photo credit: rarvesen via photopin cc
photo credit: rarvesen via photopin cc


Living in the country, I would look up at the stars; craning my neck till it ached, staring till my eyes were red-rimmed.

Night was a velvet tapestry of a billion heavenly bodies, shining with a fierce brilliance and mirrored in young imagination.

In the city, against fluorescents and halogens, incandescents and LEDs, stars are all but invisible, wonder all but faded.

Ancient celestials are dimmed against the omnipresent skyglow; the nuclear furnace of great suns reduced to a mere glimmer.

I no longer look up or crane my neck; my eyes remain red-rimmed.

The latest Five Sentence Fiction from Lillie McFerrin’s Blog. The prompt word was ‘Glimmer’ and after some thought, this brought me here. Skyglow is a lovely sounding word for what is really pollution, the little known light pollution. For those interested (from Wikipedia):

Skyglow (or sky glow) is the illumination of the night sky or parts of it. The most common cause of skyglow is artificial light that emits light pollution, which accumulates into a vast glow that can be seen from miles away and from high in the sky. Skyglow from artificial lights is common throughout the world and can be observed over most cities and towns as a glowing dome of the populated area.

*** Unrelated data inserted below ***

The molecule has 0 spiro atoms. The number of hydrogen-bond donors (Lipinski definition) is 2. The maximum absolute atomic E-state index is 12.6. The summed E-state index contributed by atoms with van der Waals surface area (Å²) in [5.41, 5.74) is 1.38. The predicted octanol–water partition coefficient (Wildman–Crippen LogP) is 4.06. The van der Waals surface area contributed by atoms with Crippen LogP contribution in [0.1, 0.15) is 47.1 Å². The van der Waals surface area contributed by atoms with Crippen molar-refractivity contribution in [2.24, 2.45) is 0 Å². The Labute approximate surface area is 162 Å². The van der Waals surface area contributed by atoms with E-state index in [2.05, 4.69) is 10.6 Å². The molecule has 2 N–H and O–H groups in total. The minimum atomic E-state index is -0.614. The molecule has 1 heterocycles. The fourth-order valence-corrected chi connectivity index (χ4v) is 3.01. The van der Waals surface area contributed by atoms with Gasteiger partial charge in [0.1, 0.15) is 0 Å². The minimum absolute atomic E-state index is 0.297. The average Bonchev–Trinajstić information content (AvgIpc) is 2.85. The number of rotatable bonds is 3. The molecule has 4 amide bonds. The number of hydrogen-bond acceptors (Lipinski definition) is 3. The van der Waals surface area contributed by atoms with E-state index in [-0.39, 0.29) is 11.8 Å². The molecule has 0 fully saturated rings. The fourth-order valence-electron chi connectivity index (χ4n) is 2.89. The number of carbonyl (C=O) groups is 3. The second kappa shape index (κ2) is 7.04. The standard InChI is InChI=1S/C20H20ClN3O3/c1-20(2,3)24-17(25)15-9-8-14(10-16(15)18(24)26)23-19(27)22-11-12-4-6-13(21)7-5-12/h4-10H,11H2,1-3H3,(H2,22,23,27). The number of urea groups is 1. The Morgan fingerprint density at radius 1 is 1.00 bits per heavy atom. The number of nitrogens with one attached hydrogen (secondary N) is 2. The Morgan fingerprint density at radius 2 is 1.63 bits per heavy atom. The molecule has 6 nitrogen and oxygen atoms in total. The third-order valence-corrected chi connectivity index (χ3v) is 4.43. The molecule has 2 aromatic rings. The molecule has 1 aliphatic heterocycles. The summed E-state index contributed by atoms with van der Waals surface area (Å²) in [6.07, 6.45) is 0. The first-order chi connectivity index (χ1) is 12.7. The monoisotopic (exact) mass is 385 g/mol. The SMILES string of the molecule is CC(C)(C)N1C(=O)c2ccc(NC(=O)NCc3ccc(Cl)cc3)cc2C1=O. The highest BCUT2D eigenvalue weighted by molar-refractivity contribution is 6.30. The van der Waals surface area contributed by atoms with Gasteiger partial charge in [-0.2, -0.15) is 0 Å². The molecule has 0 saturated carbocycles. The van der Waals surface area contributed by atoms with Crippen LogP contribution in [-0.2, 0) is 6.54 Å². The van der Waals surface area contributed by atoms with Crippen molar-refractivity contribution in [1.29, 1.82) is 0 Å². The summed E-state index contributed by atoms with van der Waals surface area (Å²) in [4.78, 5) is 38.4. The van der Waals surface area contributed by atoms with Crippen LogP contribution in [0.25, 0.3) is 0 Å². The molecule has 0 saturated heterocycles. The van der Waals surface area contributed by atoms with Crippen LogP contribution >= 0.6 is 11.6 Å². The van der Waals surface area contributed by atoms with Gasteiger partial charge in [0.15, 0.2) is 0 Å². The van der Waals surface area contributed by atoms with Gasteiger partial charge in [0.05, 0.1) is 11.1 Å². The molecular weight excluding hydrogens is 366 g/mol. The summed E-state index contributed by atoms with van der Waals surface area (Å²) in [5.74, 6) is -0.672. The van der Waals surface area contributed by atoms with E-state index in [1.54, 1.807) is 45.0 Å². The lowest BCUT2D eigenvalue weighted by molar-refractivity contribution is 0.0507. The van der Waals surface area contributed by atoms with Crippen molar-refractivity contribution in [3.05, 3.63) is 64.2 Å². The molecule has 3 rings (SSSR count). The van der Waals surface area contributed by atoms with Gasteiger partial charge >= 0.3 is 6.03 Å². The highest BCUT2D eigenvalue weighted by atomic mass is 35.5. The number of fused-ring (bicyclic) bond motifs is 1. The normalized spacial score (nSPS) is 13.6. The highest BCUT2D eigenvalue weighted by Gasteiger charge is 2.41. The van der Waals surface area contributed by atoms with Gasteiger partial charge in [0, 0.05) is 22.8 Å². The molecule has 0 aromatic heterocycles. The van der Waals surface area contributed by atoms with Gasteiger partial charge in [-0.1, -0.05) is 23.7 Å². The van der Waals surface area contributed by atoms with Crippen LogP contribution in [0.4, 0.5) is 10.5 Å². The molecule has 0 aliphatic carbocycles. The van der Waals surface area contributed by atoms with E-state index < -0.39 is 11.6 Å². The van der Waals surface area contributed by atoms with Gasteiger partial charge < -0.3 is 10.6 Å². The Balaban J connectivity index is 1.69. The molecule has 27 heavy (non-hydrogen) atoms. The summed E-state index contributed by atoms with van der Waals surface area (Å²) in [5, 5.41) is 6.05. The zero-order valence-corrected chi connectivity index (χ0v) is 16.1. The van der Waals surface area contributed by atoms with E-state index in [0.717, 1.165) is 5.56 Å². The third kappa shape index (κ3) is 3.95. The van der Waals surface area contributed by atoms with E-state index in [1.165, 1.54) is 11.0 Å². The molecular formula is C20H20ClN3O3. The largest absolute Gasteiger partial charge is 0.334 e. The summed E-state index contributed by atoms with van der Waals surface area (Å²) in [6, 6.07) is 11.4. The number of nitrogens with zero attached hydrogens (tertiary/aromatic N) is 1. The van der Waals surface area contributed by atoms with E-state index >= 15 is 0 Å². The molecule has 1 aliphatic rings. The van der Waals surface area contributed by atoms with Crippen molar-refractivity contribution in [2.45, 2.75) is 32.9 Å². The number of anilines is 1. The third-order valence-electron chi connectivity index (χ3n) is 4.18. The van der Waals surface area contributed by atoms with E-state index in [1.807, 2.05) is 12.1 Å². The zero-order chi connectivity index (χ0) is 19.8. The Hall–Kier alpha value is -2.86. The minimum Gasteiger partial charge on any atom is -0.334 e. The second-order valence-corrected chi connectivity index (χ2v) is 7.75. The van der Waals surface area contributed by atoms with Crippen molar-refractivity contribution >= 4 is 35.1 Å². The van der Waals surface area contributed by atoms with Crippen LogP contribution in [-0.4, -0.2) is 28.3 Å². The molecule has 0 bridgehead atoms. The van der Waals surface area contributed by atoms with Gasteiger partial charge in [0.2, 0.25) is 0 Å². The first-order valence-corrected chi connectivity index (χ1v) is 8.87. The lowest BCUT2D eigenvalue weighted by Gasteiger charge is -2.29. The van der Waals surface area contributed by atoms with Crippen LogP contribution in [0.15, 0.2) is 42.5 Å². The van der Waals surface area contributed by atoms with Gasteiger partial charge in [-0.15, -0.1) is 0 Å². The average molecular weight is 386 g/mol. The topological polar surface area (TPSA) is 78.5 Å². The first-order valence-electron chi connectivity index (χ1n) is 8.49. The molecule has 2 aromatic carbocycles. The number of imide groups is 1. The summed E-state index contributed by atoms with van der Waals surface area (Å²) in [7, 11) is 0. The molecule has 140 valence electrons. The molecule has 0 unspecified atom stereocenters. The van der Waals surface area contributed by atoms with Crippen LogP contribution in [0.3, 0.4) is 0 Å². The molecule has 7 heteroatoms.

Skyglow, and more generally light pollution, has various negative effects: from aesthetic diminishment of the beauty of a star-filled sky, through energy and resources wasted in the production of excessive or uncontrolled lighting, to impacts on birds and other biological systems, including humans. Skyglow is a prime problem for astronomers, because it reduces contrast in the night sky to the extent where it may become impossible to see all but the brightest stars. It is a widely held misunderstanding that professional astronomical observatories can “filter out” certain wavelengths of light (such as that produced by low-pressure sodium). More accurately, by leaving large portions of the spectrum relatively unpolluted, the narrow-spectrum emission from low-pressure sodium lamps allows more opportunity for astronomers to “work around” the resulting light pollution. Even when such lighting is widely used, skyglow still interferes with astronomical research as well as everyone’s ability to see a natural star-filled sky.

I encourage you to click through here and read the other Five Sentence Fiction pieces.







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